The coated particles are applied in some embodiments as a filler in a steel tube. The hardfacing filler materials may further comprise deoxidizer and resin. When the coated particles are applied to drill bits, the coated particles are in a matrix of alloy steel welded to the drill bits.
An example of a milled tooth roller cone drill bit includes a steel body 10 having a threaded coupling (“pin”) 11 at one end for connection to a conventional drill string (not shown). At the opposite end of the drill bit body 10 there are three roller cones 12, for drilling earth formations to form an oil well or the like (“wellbore”). Each of the roller cones 12 is rotatably mounted on a journal pin (not shown in
Such a roller cone rock bit as shown in
The arrangement of the teeth 14 on the cones 12 shown in
In addition, while embodiments of the present invention describe hardfacing teeth, embodiments of the present invention may be used to provide erosion protection for steel body fixed cutter diamond bits, or other types of bits as known in the art. The specific descriptions provided below do not limit the scope of the invention, but rather provide illustrative examples. Those having ordinary skill in the art will appreciate that the hardfacing compositions may be used on other types of and locations on drill bits.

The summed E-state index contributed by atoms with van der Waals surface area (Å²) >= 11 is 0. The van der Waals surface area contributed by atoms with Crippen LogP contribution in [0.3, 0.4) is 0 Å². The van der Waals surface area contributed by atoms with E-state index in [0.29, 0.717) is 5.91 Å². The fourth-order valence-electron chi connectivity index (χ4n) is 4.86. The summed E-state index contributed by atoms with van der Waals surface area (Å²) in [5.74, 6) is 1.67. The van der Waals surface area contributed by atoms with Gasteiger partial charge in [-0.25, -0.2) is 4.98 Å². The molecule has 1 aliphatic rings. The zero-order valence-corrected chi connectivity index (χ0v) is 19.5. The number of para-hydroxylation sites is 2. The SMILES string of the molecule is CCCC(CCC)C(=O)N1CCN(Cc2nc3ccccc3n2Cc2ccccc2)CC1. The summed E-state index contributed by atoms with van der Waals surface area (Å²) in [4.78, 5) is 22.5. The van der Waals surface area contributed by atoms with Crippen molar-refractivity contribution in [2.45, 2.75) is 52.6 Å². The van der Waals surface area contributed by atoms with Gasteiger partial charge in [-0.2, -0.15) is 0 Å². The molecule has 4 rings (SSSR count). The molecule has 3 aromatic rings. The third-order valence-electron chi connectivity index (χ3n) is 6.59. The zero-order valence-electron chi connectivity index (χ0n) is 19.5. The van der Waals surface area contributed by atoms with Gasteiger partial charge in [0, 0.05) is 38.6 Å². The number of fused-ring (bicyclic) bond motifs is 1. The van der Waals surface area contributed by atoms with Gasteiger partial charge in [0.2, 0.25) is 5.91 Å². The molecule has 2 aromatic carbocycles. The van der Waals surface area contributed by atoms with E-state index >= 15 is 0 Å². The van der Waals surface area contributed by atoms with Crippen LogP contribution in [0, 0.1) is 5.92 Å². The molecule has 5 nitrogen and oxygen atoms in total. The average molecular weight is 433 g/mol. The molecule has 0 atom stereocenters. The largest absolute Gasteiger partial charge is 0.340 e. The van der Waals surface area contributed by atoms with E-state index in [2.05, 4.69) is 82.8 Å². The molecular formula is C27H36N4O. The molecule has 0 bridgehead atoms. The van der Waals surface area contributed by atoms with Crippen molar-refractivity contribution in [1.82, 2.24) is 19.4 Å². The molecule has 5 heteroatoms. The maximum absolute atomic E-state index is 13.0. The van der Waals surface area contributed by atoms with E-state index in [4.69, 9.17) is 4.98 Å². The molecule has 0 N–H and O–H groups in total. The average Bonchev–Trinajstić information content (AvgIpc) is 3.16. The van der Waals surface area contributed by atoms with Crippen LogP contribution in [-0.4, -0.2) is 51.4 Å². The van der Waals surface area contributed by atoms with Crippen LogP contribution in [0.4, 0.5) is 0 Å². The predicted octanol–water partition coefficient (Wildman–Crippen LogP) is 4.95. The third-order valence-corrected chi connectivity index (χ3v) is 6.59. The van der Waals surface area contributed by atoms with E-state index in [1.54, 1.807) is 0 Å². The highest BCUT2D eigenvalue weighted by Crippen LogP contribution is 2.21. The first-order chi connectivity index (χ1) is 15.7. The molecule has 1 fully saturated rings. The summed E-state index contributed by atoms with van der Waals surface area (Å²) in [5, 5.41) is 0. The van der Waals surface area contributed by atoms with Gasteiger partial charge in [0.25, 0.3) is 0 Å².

The example teeth on the roller cones shown in
The leading flank 16 of the tooth 14 is the face that tends to bear against the undrilled rock as the rock bit is rotated in the wellbore. Because of the various cone angles of different teeth on a roller cone relative to the angle of the journal pin on which each cone is mounted, the leading flank on the teeth in one row on the same cone may face in the direction of rotation of the bit, whereas the leading flank on teeth in another row may on the same cone face away from the direction of rotation of the bit. In other cases, particularly near the axis of the bit, neither flank can be uniformly regarded as the leading flank, and both flanks may be provided with a hardfacing. There are also times when the ends of a tooth, that is, the portions facing the more or less axial direction on the cone, are also provided with a layer of hardfacing. This is particularly true on the so-called gage surface of the bit which is often provided with a hardfacing.
The gage surface is a generally conical surface at the heel of a cone which engages the side wall of a hole as the bit is used. The gage surface includes the outer end of teeth in the so-called gage row of teeth nearest the heel of the cone and may include additional area nearer the axis of the cone than the root between the teeth. The gage surface is not considered to include the leading and trailing flanks of the gage row teeth. The gage surface encounters the side wall of the hole in a complex scraping motion which induces wear of the gage surface. In some drill bits, hardfacing may also be applied on the shirttail (20 in
It is well known, however, that as the steel tube rod melts (during application of the hardfacing), cobalt from the tungsten carbide-cobalt granules diffuses into the weld pool, and steel from the “weld pool” diffuses into the granules. This has been quantified using quantitative EDS using a Jeol scanning electron microscope. A polish and chemical etch of the cross-section of the weld material as seen using an inverted light microscope, reveals a halo surrounding the granules (See